Now, what about the treatment
for ischemic stroke?
Well, in ABCs, you always want
to make sure that you’re able
to take care of the airway, the
breathing, and circulation.
That’s always going to be
the issue with stroke.
Now, with your blood pressure control,
you want to keep in mind
with systolic blood pressure
between, let’s say, 180 and 220.
And then if it’s a
diastolic blood pressure,
you may be approximately
140 to about 120.
You want to be less than that
so that you’re able to manage your
patient who has suffered a stroke.
Antiplatelet therapy, aspirin.
Anticoagulation. If, if, the
patient luckily is the hospital,
heparin has to be instituted
and helps and hurts, only used
in atrial fib and dissection.
So be careful.
If your patient is already
in a state of vulnerability,
is already in the state of maybe bleeding,
and if your patient is not suffering
from atrial fibrillation or dissection,
then be really careful
It’s rapidly acting, works
through antithrombin III.
And it might actually hurt the patient,
may result in a hemorrhagic stroke,
so be careful with heparin, please.
I’m going to walk
you through tPA,
very, very important.
And I want to walk you through this.
I’m going to walk you through a great
detail as to the contraindications for TPA
that you must know
for your boards.
And then rehab.
I promised you that we’d
come back to the indications
for tissue plasminogen
Remember that the physiology behind
your tPA is the fact that plasmin
is an “enzyme” that breaks down your
fibrin clot very, very quickly.
In other words, it’s a thrombolytic agent
physiologically or homeostatically.
And of course, we used
this to our advantage
in which we can then try to break
down our clot very quickly.
And we have discussed this earlier
with myocardial infarction.
And earlier, we talked about
streptokinase, alteplase, your -ase drugs.
You’re worried about
Now, here with tPA, remember now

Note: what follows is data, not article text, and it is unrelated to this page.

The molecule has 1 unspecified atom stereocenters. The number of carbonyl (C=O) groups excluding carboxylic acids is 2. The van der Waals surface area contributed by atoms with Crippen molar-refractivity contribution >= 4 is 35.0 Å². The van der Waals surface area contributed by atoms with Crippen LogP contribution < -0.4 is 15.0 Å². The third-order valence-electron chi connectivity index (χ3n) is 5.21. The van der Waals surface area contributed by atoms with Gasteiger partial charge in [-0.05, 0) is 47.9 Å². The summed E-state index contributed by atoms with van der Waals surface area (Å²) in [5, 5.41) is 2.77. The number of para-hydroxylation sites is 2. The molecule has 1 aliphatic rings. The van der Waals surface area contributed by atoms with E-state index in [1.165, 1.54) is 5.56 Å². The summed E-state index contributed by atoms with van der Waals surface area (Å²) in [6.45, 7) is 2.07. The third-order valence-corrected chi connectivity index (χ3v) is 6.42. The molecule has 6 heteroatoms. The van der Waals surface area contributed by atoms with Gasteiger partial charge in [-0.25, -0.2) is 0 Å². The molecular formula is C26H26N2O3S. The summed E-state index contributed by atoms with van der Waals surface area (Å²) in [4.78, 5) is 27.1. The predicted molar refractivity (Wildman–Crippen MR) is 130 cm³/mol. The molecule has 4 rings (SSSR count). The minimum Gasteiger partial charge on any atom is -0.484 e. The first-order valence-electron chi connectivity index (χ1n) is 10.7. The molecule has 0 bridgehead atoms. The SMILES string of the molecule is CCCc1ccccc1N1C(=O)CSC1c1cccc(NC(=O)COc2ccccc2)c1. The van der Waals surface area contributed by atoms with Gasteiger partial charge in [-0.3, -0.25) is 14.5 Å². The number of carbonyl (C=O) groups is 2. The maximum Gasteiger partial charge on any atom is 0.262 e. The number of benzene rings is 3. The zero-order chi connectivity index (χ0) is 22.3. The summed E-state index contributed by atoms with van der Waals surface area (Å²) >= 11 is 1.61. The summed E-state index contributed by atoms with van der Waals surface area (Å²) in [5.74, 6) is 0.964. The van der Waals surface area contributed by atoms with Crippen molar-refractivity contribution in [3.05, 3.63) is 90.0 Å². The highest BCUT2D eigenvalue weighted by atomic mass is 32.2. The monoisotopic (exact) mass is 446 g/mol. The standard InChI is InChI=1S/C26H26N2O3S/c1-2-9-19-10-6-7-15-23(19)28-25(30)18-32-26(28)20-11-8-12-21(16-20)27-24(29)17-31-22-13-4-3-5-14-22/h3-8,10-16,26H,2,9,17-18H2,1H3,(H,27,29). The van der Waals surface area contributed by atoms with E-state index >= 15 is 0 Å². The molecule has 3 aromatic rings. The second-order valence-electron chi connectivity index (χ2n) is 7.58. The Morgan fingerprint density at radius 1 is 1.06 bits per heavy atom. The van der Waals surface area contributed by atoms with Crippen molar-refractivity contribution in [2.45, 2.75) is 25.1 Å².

we’re trying to break down a clot
that may then be resulting
in ischemic stroke.
So the indications kind of
seem similar, don’t they?
a huge but,
are going to be the list of contraindications
that I’m about to give you.
The criteria is pretty
Clinical diagnosis of
ischemic stroke for all
the different reasons
we’ve talked about.
Your patient has to be older,
greater than 18.
Now, here, this is important.
Time to tPA administration, less than three
hours from the onset of the symptoms.
So this is where your imaging studies
are going to become incredibly crucial.
Granted in current day practice,
there are many, many advancements
in imaging and such.
But at this point, something that I
walked you through is the noncontrast CT
and where, for example, I gave you
middle cerebral artery type of stroke
and what it means from one hour.
And the more hyperdense you
become, which means what?
Then more time has lapsed.
So really pay attention to
three hours, please, with tPA.
Now, the head CT, without contrast,
things that you want to
make sure that you identify
is has there been a hemorrhage?
What about the size of the stroke?
And if that size of the stroke is rather
large and there’s a lot of hyperdense area
on that head CT,
then you want to start maybe questioning
whether or not you want to use your tPA.
Or if there’s hemorrhage
Remember, tPA is already going
to break down the clots.
So you’re already increasing the
risk of hemorrhage taking place.
And if you indentify
evidence for a hemorrhage,
then you really want to
be careful by using tPA.
Now, let’s walk into the all
There’s a large list here
and I’d recommend that you spend some
time making sure that you know these.
Now, clinical judgement of using tPA
is different from doctor to doctor,
neurosurgeons, so on and so forth.
But what I can speak to you
about is going to be the facts
of when it’s
contraindicated to use tPA
and these you want to make sure
that you commit to memory.
Stroke or serious head trauma
in the last three months.
Once again, you want to worry about
hematomas that are taking place.
Remember, whenever there is a trauma
that’s taking place with the head,
they could be multiple
causes as we shall see.
History of intracranial
hemorrhage or AV malformations.
If there’s already a history of
bleeding taking place in your patient,
then you want to make sure that you
avoid tissue plasminogen activator.
This is a list of contraindications.
The list prior was a list of criteria
in the past six weeks.
Be careful. Contraindicated to use tPA.
Major surgery or trauma
in the last two weeks.
GI or urinary tract hemorrhage
in the last three weeks.
So you want to make sure that you
evaluate your patient for hemorrhage
up and down the body because
you’re never quite sure
as to how vulnerable your
patient is to hemorrhage
because you’re worried about the potency